Illusive Man: “Weren’t you listening? I told you – I can control them!”
Shepard waves his arm angrily: “You do what ever the hell you want. I’m getting off this rock before it turns into our grave.”

As the team flees to the shuttle, the Illusive Man is seen chuckling. While they fight their way through husks and other baddies, he flaunts his newly acquired powers: at first, they seem to be working perfectly, as Reaper ground forces halt their assault, and kneel before him. He even manages to cause a couple of oculi to crash into each other.
However, then the Sovereign-class itself, in all its gigantic size, lands on top of the ruins, and emits its robotic, scary sound.
The camera zooms in on TIM’s face, which is strained to the point that his veins are all bulging.
He yells, “no! I can control them!”, before a red beam envelops him.

Either way, the arrogant attempt of an organic to control the Reaper forces has bought Shepard enough time to get to the mass relay, and out of that forsaken star system.


The Normandy arrives at a new location, and immediately tries to contact friendly forces. For a few moments, there is nothing but silence on the comm, and Joker wonders, “maybe they’re all dead?”
Then, much to everyone’s relief, Admiral Hackett’s voice is heard.

Hackett explains that following the Exodus relay battle, the various fleets had scattered, and were doing their best to avoid combat with the Reapers. Shepard tries to convince the admiral that he knows how to defeat them this time, but that the fleets would have to converge at the Citadel first. Hackett asks if this plan is going to work better than the Crucible.
Shepard: (Paragon) “It has to work, because it’s the only chance we have left.” (Renegade) “It will work, because this time I’ll be the guy pulling the plug.”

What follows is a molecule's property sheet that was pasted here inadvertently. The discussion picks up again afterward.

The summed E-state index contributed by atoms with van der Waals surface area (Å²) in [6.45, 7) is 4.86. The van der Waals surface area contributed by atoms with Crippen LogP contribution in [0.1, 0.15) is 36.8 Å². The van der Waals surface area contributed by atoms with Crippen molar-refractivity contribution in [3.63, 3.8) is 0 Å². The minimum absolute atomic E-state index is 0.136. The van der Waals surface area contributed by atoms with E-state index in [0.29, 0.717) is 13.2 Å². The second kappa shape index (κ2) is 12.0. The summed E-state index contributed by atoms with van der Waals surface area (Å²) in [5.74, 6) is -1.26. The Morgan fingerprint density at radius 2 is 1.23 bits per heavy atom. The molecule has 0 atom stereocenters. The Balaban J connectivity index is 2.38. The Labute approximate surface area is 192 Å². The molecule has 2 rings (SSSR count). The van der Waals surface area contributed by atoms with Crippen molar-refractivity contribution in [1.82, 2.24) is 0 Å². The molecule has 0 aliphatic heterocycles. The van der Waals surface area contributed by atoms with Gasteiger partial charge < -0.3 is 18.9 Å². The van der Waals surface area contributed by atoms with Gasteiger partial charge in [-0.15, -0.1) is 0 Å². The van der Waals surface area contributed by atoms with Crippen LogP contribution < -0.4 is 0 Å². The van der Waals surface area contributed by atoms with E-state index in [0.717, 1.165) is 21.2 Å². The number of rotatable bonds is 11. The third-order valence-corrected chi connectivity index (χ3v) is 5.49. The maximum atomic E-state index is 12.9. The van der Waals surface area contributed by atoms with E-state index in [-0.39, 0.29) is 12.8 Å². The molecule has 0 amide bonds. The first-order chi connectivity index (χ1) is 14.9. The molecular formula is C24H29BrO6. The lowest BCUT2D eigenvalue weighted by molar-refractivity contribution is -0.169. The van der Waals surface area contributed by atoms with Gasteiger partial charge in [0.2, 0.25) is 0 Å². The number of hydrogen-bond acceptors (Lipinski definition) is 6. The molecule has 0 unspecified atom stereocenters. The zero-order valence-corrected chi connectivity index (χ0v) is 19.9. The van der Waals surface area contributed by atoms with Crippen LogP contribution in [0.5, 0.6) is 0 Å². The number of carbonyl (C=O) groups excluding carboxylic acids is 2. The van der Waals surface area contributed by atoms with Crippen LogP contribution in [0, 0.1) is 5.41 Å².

Hackett: “Then this is your lucky day, because four hours ago, (Salarian STG/the Quarians) discovered a large Reaper fleet heading straight to the Citadel.”

The Normandy arrives at the Serpent Nebula in the midst of an epic battle. Along with it are Alliance ships, and forces of multiple species, according to the war assets that the player has accumulated during the game.
Now, Shepard gets to put them to use, by assigning tasks to fleets during the second battle of the Citadel, against the Reaper forces led by Harbinger. Based on his decisions, lives may be saved or lost (the Destiny Ascension gets to do something besides looking pretty), and the battle unfolds according to his decisions, while the SR-2 races towards the Citadel tower, struggling to reach it before the enemy does.
When it arrives at the edge of the great wards, the Normandy is seen chased by multiple oculi. Based on how many allies the player has gathered during the journey, the ship would either fight on its own and sustain heavy damage, be only partially damaged due to intervention of friendly forces, or it may come out of the encounter with just superficial scarring.
In the first case, they crash land on the Citadel, and Joker is mortally wounded. EDI stays by his side, as the others leave.
Otherwise, the Normandy drops off Shep, and docks safely.
The Citadel itself has been evacuated from civilians, but a few devout C-sec officers (including Commander Bailey) remain at the tower, fighting against Reaper forces. In the midst of that chaos, the team rushes to the tip of the tower, fighting off any enemies that get in his way.
When he is finally within reach of his destination – a control panel behind the area where the council convenes – something makes Shepard stop, and fall down to his knees.

It is Harbinger, who invades the Commander’s mind, in an attempt to crush his will. Now, it is up to the player to overcome the Reaper’s influence: a dream world is presented, in which the enormous synthetic towers over the tiny body of Shepard, and blasts at him with his powerful beams. The player must display his own resolve, by insisting on going forward, despite being hit several times, and seeing his character wounded, limping, barely alive. During this scene, he is emboldened by lines that were said previously by his closest comrades – both dead, and alive.